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Neuroscientist Weighs How Realistic Bourne Character's Memory Loss Is

Neuroscientist Weighs How Realistic Bourne Character's Memory Loss Is

This week, Matt Damon returns to the big screen as Jason Bourne, a secret agent who has forgotten his entire life and is piecing it back together while confronting political and economic conflicts. We wondered how realistically the series depicts brain science.

Matt Damon returns to the big screen as Jason Bourne. Photo: Universal Pictures.

The core premise behind the series – which now includes 13 books and 5 movies – is that it's possible for a traumatic event, like being shot, to cause someone to forget everything about their past, yet still retain all their skills and abilities. For example, Bourne still remembers how to fight with martial arts, use weapons and speak different languages.

We asked Michael Drew, a professor of neuroscience at the University of Texas at Austin, could that really happen?

"Jason Bourne actually has some things in common with the most famous patient in the history of neuroscience, known as H.M., a man who was having terrible seizures in the late 1950s," says Drew.

H.M.'s doctors decided to remove a part of his brain called the hippocampus that was thought to be the source of the seizures. What the doctor didn't know, but which we now do, is that the hippocampus plays a critical role in learning and memory. The surgery did stop H.M.'s seizures, but it also erased all of his past memories for experiences and events, what scientists call episodic memories. That part sounds a lot like the fictional Jason Bourne.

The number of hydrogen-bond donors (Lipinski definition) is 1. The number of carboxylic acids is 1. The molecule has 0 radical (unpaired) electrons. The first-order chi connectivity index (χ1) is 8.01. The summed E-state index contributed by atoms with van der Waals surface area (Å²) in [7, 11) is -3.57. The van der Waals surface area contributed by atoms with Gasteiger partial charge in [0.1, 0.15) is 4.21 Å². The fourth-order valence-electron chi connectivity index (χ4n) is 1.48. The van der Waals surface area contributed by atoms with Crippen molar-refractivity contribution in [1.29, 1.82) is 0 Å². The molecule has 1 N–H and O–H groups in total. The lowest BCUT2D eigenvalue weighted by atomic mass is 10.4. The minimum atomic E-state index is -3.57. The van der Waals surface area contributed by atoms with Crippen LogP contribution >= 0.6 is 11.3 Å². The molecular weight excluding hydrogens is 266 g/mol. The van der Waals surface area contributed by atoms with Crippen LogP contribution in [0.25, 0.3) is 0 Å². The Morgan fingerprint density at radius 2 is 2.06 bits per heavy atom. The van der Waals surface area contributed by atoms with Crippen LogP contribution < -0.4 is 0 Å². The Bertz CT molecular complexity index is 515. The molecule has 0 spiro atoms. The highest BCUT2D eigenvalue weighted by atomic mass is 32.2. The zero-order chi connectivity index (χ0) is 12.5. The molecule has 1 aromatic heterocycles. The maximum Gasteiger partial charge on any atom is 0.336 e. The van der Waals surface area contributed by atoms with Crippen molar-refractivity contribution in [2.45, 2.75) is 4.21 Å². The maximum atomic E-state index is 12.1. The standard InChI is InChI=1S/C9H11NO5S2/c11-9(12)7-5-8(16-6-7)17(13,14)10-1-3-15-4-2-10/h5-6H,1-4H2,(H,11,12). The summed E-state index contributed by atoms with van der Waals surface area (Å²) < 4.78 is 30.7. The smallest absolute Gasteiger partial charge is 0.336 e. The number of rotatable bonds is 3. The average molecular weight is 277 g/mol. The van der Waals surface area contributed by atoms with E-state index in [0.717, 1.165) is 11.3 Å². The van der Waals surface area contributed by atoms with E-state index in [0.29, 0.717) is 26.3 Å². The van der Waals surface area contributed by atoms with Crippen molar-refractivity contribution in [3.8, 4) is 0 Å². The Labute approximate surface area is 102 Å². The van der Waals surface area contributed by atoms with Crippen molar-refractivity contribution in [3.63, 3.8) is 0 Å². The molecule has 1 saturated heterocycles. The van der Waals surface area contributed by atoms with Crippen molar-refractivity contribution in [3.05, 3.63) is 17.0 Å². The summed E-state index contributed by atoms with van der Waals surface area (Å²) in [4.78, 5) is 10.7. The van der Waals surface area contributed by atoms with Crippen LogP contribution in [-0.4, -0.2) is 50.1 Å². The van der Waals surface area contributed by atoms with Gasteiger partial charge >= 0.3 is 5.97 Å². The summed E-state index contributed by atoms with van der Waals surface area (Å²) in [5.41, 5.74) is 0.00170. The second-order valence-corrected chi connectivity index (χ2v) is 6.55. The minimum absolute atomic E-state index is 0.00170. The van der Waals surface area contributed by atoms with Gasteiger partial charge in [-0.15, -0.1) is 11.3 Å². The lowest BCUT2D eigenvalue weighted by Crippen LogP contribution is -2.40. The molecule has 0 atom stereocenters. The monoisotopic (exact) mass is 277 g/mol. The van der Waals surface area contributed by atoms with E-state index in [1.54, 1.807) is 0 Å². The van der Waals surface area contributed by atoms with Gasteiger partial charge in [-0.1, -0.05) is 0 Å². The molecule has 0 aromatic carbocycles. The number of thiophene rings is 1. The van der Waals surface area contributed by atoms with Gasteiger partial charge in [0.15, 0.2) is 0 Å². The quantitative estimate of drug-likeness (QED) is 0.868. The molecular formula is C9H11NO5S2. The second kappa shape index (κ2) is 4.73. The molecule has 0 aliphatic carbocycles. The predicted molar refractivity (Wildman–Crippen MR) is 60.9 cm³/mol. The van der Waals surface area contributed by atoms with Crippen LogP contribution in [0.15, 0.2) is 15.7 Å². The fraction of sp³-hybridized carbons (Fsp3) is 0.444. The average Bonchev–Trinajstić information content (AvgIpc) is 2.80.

The real life H.M. did retain his full command of the English language and retained much of his factual knowledge. So too, did Jason Bourne. These kinds of memory—called procedural and semantic memory—rely, to a large extent, on different parts of the brain than episodic memory. So, despite not remembering past experiences, Jason Bourne could still recall how to fight with martial arts, use weapons and speak other languages.

"There are other examples of people who have experienced concussions or other kinds of trauma who lose a particular kind of memory, but not others," says Drew. "So that seems at least plausible."

But Drew pointed out that there are some key differences between H.M. and the fictional Jason Bourne. For example, H.M. lived in a kind of eerie limbo in which each time he saw a scientist whom he'd interacted with before, he could not remember them, even after the hundredth time. In other words, H.M. couldn't form new episodic memories.

Fortunately for Jason Bourne, he could form new episodic and procedural memories. Without that ability, the Bourne books and movies would be pretty dull.

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Thursday, 23 November 2017

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